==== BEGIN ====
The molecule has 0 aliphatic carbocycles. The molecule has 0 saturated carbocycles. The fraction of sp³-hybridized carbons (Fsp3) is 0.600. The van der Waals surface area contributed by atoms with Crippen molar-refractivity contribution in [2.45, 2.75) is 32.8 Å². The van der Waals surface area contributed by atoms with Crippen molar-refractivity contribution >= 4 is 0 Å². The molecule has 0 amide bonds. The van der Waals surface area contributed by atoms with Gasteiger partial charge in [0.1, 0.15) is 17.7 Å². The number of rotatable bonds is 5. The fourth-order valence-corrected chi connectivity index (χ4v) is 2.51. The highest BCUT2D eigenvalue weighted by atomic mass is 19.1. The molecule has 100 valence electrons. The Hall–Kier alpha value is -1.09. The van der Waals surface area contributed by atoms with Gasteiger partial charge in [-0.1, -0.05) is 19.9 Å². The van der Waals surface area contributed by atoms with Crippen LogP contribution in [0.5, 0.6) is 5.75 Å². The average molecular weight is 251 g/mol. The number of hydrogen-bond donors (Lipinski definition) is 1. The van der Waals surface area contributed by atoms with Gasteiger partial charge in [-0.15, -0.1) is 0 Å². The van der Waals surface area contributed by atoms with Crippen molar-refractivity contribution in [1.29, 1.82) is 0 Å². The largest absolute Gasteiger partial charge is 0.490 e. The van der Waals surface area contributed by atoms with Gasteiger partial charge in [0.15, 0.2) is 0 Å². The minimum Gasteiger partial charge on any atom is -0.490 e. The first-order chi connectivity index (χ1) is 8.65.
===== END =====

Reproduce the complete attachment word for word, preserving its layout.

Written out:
The molecule has 0 aliphatic carbocycles. The molecule has 0 saturated carbocycles. The fraction of sp³-hybridized carbons (Fsp3) is 0.600. The van der Waals surface area contributed by atoms with Crippen molar-refractivity contribution in [2.45, 2.75) is 32.8 Å². The van der Waals surface area contributed by atoms with Crippen molar-refractivity contribution >= 4 is 0 Å². The molecule has 0 amide bonds. The van der Waals surface area contributed by atoms with Gasteiger partial charge in [0.1, 0.15) is 17.7 Å². The number of rotatable bonds is 5. The fourth-order valence-corrected chi connectivity index (χ4v) is 2.51. The highest BCUT2D eigenvalue weighted by atomic mass is 19.1. The molecule has 100 valence electrons. The Hall–Kier alpha value is -1.09. The van der Waals surface area contributed by atoms with Gasteiger partial charge in [-0.1, -0.05) is 19.9 Å². The van der Waals surface area contributed by atoms with Crippen LogP contribution in [0.5, 0.6) is 5.75 Å². The average molecular weight is 251 g/mol. The number of hydrogen-bond donors (Lipinski definition) is 1. The van der Waals surface area contributed by atoms with Gasteiger partial charge in [-0.15, -0.1) is 0 Å². The van der Waals surface area contributed by atoms with Crippen molar-refractivity contribution in [1.29, 1.82) is 0 Å². The largest absolute Gasteiger partial charge is 0.490 e. The van der Waals surface area contributed by atoms with Gasteiger partial charge in [0.15, 0.2) is 0 Å². The minimum Gasteiger partial charge on any atom is -0.490 e. The first-order chi connectivity index (χ1) is 8.65.